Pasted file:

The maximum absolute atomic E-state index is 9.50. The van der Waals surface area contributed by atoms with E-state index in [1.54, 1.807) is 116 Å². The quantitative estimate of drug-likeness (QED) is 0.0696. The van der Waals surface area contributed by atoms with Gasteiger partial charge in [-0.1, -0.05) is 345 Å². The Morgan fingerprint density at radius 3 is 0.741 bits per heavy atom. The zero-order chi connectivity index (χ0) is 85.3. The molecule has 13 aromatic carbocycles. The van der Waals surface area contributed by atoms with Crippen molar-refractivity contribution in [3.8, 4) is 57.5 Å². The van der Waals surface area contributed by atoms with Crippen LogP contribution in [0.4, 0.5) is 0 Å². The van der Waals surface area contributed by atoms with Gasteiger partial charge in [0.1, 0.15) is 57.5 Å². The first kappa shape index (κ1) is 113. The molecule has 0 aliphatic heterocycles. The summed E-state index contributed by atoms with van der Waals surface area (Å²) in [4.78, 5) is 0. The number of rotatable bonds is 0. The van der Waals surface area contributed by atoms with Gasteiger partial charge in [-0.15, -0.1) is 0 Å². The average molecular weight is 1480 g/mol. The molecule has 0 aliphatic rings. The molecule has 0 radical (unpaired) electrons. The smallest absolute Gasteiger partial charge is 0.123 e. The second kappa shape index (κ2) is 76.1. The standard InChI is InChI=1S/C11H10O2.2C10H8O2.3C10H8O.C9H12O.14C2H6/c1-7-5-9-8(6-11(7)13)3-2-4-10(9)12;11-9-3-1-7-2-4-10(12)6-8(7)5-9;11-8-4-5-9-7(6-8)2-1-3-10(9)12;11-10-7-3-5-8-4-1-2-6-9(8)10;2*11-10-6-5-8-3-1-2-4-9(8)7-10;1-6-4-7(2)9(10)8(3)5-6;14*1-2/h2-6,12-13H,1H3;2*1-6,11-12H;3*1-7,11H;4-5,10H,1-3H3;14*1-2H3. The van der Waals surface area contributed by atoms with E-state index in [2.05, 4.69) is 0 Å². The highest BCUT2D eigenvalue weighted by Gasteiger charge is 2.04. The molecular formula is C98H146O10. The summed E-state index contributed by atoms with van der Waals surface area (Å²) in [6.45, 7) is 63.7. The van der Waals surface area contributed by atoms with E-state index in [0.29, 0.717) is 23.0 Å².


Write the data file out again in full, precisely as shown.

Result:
The maximum absolute atomic E-state index is 9.50. The van der Waals surface area contributed by atoms with E-state index in [1.54, 1.807) is 116 Å². The quantitative estimate of drug-likeness (QED) is 0.0696. The van der Waals surface area contributed by atoms with Gasteiger partial charge in [-0.1, -0.05) is 345 Å². The Morgan fingerprint density at radius 3 is 0.741 bits per heavy atom. The zero-order chi connectivity index (χ0) is 85.3. The molecule has 13 aromatic carbocycles. The van der Waals surface area contributed by atoms with Crippen molar-refractivity contribution in [3.8, 4) is 57.5 Å². The van der Waals surface area contributed by atoms with Crippen LogP contribution in [0.4, 0.5) is 0 Å². The van der Waals surface area contributed by atoms with Gasteiger partial charge in [0.1, 0.15) is 57.5 Å². The first kappa shape index (κ1) is 113. The molecule has 0 aliphatic heterocycles. The summed E-state index contributed by atoms with van der Waals surface area (Å²) in [4.78, 5) is 0. The number of rotatable bonds is 0. The van der Waals surface area contributed by atoms with Gasteiger partial charge in [-0.15, -0.1) is 0 Å². The average molecular weight is 1480 g/mol. The molecule has 0 aliphatic rings. The molecule has 0 radical (unpaired) electrons. The smallest absolute Gasteiger partial charge is 0.123 e. The second kappa shape index (κ2) is 76.1. The standard InChI is InChI=1S/C11H10O2.2C10H8O2.3C10H8O.C9H12O.14C2H6/c1-7-5-9-8(6-11(7)13)3-2-4-10(9)12;11-9-3-1-7-2-4-10(12)6-8(7)5-9;11-8-4-5-9-7(6-8)2-1-3-10(9)12;11-10-7-3-5-8-4-1-2-6-9(8)10;2*11-10-6-5-8-3-1-2-4-9(8)7-10;1-6-4-7(2)9(10)8(3)5-6;14*1-2/h2-6,12-13H,1H3;2*1-6,11-12H;3*1-7,11H;4-5,10H,1-3H3;14*1-2H3. The van der Waals surface area contributed by atoms with E-state index in [2.05, 4.69) is 0 Å². The highest BCUT2D eigenvalue weighted by Gasteiger charge is 2.04. The molecular formula is C98H146O10. The summed E-state index contributed by atoms with van der Waals surface area (Å²) in [6.45, 7) is 63.7. The van der Waals surface area contributed by atoms with E-state index in [0.29, 0.717) is 23.0 Å².